Sunday, April 1, 2007

Mercury Rising in the Middle East

(en français)

In Beirut, as we welcomed the New Year, the air was permeated with a certain uneasiness. 2007 was sure to be eventful, for better or for worse. Today, as Easter approaches, the opposition sit-in continues to choke the downtown core, as the parliamentary majority, kept afloat by US and French lip service, prays for a miracle. Lebanese know that their future lies in the hands of foreigners: their fate will be decided somewhere between Damascus, Tehran, Washington and Paris.

Suddenly, the Middle East is bustling with activity. So many things are happening, it is hard to tell exactly what it all means (unless you are part of the in-crowd).

These past months have seen a lot of activity: as Ms. Rice collects her miles between DC and the Middle East, so has Putin visited the region, in a clear signal to Washington that Russia intends to be a player in the region.

Yet since last week, events seem to be snowballing: Rice is back in the Middle East. Angela Merkel, whose country holds the EU presidency is in Israel, probably talking to Olmert about the Arab Leagues comprehensive peace proposal and the besieged Palestinian administration. And Tehran has captured British soldiers it says ventured into its waters.

Then this week, Russian media reported that a US attack on Iran was imminent, due to start around Easter. Why Russian inteligence would have leaked that information remains unknown. Ground-based antiaircraft missile defence systems, military command structure and nuclear facilities are reportedly among the alleged targets of this operation. The USs main weapon would be tactical nukes (a euphemism) which are capable of reaching underground facilities. These mini-nukes have a load of 13 kilotons (the bomb used in Hiroshima, had one of 20 kilotons).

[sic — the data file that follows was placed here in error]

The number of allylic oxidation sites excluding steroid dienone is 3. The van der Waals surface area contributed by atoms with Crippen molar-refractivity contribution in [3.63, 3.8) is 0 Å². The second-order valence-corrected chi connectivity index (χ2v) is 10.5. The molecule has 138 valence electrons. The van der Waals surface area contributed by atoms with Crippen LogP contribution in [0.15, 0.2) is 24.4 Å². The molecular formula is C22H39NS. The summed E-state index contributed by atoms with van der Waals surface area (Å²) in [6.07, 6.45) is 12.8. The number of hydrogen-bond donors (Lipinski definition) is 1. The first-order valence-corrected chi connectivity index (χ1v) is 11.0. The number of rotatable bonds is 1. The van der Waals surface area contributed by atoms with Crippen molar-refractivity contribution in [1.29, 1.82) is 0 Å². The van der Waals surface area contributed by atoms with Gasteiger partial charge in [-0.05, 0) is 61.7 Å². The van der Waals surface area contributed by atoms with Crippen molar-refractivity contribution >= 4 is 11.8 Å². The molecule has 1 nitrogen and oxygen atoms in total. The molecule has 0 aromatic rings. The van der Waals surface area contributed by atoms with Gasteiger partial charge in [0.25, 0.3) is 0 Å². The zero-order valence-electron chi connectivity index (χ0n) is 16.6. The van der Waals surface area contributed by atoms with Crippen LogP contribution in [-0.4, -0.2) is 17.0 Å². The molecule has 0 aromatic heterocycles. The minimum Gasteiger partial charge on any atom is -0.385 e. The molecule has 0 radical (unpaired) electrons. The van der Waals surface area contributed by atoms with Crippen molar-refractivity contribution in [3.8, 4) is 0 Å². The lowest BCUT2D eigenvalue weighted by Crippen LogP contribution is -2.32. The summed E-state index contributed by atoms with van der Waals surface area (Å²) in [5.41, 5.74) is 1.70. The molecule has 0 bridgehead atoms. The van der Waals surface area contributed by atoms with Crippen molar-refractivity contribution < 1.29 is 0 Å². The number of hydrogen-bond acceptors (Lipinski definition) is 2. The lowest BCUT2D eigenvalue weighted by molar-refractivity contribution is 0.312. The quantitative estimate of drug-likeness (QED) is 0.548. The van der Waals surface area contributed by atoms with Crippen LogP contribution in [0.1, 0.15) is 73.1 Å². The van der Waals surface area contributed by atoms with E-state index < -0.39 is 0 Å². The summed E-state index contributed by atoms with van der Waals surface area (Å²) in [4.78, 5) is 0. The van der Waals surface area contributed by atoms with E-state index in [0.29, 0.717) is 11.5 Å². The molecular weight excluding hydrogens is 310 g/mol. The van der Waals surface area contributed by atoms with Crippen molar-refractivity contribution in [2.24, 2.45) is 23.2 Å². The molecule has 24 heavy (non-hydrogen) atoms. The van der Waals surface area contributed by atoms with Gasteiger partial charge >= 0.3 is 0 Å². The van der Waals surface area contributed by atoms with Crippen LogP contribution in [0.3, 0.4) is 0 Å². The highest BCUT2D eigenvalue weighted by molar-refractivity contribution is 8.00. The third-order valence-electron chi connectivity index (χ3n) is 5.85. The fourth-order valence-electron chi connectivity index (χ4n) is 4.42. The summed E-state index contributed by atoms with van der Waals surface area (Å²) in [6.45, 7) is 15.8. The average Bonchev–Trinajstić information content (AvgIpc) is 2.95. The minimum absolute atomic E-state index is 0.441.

Meanwhile, Nancy Pelosi, the Democrat leader of Congress is in Israel and intends to visit Damascus, ostensibly to deliver a Bushesque message to Mr. Assad: either you’re with us or you’re against us. If Assad does not bend, he risks a ground invasion via South Lebanon.

Of course, it is a distinctly possibility that all this is pure rhetorics, shouldered by warships in the Persian Gulf and a build-up of troops near the Iran-Iraq border. In the Israeli daily Haaretz, Israeli officials deny such a US-Israeli offensive is under works. Hezbollah, Syria and Iran, however, feel an attack is a real possibility and are gearing up their defences for a summer war they will not trigger.

One thing is certain, SOMEthing is about to happen in the Middle East. Meanwhile, Lebanon watches attentively.

6 comments:

Anonymous said...

thanks for translating this

m

Léo Martin said...

You're welcome!

AhSe said...

Hello, you said in some other blog that you know Occitan, right? Don't you have any blog written in Occitan?

Léo Martin said...

Pas encara! Mas nel futur ne aurai. Do you have one?

Fleming said...

Leo, you are scaring me: The Russian report of an imminent attack on Iran is new to me. Not long ago I wrote that the Bush "surge" of troops to Iraq might actually be a preparation for war on Iran, but that seemed unlikely in view of the sorry state of the U.S. military in Iraq.

Of course one can't take anything the Israelis or the Americans say at face value. One wonders why any rational government would attack Iran without even the excuse of their having nuclear weapons.

Léo Martin said...

Fleming: I'm not happy with the news myself... As for the Russian intelligence that was made public through the media, I didn't pay much attention to it at first. And as you can see, they do seem to be unfounded, as no (overt) assault has been made.
But after conversations with some people, I don't put anything past the Bush administration.
As for myself, I intend to make my way to Lebanon this summer, unless something starts...